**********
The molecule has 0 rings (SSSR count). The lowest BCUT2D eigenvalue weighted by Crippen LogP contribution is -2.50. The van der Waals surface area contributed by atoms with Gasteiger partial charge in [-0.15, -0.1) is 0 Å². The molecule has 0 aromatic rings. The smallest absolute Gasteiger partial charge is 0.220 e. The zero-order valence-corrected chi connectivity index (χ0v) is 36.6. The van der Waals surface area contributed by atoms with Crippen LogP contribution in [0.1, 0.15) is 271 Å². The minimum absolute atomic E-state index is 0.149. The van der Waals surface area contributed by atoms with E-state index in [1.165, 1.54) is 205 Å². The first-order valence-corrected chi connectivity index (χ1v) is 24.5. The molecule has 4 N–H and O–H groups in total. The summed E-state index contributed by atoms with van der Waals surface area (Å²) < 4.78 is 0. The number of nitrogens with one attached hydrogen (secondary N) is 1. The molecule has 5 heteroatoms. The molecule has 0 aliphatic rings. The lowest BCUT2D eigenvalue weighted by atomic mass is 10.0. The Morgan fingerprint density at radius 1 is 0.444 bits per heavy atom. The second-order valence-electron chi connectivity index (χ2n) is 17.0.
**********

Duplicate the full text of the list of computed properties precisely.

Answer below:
The molecule has 0 rings (SSSR count). The lowest BCUT2D eigenvalue weighted by Crippen LogP contribution is -2.50. The van der Waals surface area contributed by atoms with Gasteiger partial charge in [-0.15, -0.1) is 0 Å². The molecule has 0 aromatic rings. The smallest absolute Gasteiger partial charge is 0.220 e. The zero-order valence-corrected chi connectivity index (χ0v) is 36.6. The van der Waals surface area contributed by atoms with Crippen LogP contribution in [0.1, 0.15) is 271 Å². The minimum absolute atomic E-state index is 0.149. The van der Waals surface area contributed by atoms with E-state index in [1.165, 1.54) is 205 Å². The first-order valence-corrected chi connectivity index (χ1v) is 24.5. The molecule has 4 N–H and O–H groups in total. The summed E-state index contributed by atoms with van der Waals surface area (Å²) < 4.78 is 0. The number of nitrogens with one attached hydrogen (secondary N) is 1. The molecule has 5 heteroatoms. The molecule has 0 aliphatic rings. The lowest BCUT2D eigenvalue weighted by atomic mass is 10.0. The Morgan fingerprint density at radius 1 is 0.444 bits per heavy atom. The second-order valence-electron chi connectivity index (χ2n) is 17.0.